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Union mobilization: A consideration of the factors affecting the willingness of union members to take industrial action

Buttigieg, Donna and Deery, Stephen J and Iverson, Roderick D (2008) Union mobilization: A consideration of the factors affecting the willingness of union members to take industrial action. British Journal of Industrial Relations, 46 (2). pp. 248-267. ISSN 0007-1080

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Abstract

Drawing on mobilization theory, this article seeks to identify the factors that shape the willingness of union members to take industrial action. The study utilized data from a large-scale survey (N = 1,111) carried out in a financial services union during the renegotiation of a collective bargaining contract. The results suggested that individuals were more willing to engage in industrial action when they experienced a sense of injustice or unfairness in the employment relationship and when they held a collectivist orientation to work. Moreover, their propensity to take industrial action was greater when they considered that their union was an effective instrument of power. Workplace representatives were also important, particularly when they were seen as being responsive to their members' needs in situations of perceived injustice. The implications for mobilization theory and for union strategy are discussed.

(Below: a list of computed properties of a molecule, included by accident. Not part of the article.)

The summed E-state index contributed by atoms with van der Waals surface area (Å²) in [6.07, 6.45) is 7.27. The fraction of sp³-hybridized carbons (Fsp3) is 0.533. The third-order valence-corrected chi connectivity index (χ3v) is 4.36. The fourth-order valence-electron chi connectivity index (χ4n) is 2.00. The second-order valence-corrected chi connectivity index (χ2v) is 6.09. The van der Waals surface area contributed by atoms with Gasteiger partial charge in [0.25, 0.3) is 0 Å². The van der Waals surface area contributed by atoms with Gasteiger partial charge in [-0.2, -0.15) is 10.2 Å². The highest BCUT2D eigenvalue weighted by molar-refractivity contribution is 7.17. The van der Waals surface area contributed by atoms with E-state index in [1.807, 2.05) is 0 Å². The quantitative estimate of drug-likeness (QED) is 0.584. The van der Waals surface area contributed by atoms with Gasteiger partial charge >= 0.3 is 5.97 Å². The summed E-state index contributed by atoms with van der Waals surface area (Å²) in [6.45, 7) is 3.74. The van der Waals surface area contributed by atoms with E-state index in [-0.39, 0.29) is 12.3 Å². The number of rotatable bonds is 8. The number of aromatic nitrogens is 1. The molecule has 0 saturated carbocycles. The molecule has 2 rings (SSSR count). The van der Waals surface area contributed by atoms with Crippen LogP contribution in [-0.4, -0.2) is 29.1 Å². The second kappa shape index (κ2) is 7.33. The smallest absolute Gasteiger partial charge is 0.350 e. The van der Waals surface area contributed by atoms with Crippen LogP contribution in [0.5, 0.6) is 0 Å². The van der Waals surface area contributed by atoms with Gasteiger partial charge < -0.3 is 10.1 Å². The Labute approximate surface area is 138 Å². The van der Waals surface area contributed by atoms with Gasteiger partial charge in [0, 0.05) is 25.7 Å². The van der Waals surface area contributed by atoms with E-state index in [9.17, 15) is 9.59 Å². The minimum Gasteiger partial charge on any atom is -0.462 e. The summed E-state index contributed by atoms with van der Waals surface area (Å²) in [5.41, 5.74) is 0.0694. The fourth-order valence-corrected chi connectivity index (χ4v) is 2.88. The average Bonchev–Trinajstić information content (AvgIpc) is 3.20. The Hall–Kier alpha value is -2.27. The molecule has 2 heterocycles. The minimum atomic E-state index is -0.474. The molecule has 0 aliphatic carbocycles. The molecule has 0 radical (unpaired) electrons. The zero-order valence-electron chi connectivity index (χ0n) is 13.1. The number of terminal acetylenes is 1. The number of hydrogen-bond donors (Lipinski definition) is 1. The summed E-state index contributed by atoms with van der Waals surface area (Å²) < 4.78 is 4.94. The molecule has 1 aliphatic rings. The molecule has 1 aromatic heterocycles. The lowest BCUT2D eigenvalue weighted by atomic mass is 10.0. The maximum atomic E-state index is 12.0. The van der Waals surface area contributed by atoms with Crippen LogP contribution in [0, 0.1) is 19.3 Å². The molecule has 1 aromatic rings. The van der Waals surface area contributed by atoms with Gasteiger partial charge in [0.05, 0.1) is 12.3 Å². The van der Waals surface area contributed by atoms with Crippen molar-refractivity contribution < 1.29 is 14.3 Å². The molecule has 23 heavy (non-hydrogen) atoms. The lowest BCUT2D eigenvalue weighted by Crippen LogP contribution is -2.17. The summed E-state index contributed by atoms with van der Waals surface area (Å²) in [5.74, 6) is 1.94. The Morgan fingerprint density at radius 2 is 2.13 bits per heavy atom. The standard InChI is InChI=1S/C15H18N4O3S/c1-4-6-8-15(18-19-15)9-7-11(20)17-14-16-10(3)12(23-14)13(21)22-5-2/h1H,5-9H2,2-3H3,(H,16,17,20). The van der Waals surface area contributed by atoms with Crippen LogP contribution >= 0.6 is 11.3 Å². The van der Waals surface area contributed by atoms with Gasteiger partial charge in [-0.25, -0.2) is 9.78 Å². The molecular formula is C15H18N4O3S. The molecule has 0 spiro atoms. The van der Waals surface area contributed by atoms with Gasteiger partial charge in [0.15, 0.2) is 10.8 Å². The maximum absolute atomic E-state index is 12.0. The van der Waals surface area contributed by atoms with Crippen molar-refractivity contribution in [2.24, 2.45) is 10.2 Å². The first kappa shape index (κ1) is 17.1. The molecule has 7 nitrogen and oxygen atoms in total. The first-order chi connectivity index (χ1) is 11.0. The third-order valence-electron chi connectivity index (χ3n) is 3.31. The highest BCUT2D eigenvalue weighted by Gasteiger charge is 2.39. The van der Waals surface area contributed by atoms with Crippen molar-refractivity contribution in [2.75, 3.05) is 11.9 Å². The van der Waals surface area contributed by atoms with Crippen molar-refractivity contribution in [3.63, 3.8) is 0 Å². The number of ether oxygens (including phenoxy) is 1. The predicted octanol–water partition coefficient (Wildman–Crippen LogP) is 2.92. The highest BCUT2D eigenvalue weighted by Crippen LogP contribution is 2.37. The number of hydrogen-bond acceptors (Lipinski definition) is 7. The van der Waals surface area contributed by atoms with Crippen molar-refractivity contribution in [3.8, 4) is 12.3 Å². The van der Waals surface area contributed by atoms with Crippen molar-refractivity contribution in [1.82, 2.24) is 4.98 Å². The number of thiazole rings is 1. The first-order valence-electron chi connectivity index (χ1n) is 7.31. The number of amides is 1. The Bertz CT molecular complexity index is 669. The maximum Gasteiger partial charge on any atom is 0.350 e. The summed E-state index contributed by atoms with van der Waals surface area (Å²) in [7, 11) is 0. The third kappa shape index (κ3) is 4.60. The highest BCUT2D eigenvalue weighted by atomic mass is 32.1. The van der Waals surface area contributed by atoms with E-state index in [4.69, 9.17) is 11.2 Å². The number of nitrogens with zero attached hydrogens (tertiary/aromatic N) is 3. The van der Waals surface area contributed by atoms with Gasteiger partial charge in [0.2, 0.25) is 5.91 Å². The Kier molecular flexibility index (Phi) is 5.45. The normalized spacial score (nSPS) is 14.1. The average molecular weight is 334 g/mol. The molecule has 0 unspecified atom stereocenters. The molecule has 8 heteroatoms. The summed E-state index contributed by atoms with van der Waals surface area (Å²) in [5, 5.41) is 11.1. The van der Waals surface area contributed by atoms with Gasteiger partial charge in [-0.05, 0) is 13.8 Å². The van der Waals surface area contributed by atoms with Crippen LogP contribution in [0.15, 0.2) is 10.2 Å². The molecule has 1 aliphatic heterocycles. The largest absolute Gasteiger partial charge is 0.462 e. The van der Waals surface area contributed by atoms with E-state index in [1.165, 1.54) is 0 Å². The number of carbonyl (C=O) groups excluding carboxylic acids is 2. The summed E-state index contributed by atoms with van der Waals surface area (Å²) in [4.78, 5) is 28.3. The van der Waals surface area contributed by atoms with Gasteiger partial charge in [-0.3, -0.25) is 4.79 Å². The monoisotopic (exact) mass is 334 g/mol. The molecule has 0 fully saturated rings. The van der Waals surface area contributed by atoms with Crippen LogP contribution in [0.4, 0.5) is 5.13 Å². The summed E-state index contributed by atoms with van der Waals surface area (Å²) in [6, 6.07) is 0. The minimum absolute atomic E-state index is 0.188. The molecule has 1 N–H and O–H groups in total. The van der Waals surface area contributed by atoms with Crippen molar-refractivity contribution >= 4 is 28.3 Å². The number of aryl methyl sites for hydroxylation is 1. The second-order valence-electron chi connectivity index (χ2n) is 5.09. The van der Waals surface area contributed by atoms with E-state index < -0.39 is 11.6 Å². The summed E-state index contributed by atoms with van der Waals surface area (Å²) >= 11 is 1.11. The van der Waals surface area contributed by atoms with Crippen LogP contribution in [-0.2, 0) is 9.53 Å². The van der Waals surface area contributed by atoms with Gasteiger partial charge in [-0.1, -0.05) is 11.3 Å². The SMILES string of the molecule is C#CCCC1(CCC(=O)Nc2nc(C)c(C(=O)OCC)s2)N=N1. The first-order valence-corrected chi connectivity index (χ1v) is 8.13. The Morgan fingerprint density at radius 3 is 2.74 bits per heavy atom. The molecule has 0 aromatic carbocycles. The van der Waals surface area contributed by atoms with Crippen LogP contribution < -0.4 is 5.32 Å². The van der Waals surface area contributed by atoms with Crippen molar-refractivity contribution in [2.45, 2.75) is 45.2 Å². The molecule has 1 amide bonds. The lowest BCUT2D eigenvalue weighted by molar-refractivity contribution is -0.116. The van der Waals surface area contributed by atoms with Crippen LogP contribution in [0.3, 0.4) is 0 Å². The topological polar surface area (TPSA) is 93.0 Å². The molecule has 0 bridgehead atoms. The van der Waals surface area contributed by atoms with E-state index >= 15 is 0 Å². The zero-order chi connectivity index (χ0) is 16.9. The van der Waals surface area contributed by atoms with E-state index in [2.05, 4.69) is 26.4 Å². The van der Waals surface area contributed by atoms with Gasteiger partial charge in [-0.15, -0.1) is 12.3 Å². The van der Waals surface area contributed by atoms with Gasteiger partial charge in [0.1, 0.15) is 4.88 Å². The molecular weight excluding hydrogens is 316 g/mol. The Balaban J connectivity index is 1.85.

Item Type: Article
Uncontrolled Keywords: ResPubID21908. union mobilisation, union particapation, industrial action, industrial relations
Subjects: Faculty/School/Research Centre/Department > School of Management and Information Systems
FOR Classification > 1503 Business and Management
Depositing User: VUIR
Date Deposited: 16 Apr 2012 01:08
Last Modified: 04 Mar 2015 23:39
URI: http://vuir.vu.edu.au/id/eprint/7902
DOI: 10.1111/j.1467-8543.2008.00675.x
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Citations in Scopus: 9 - View on Scopus

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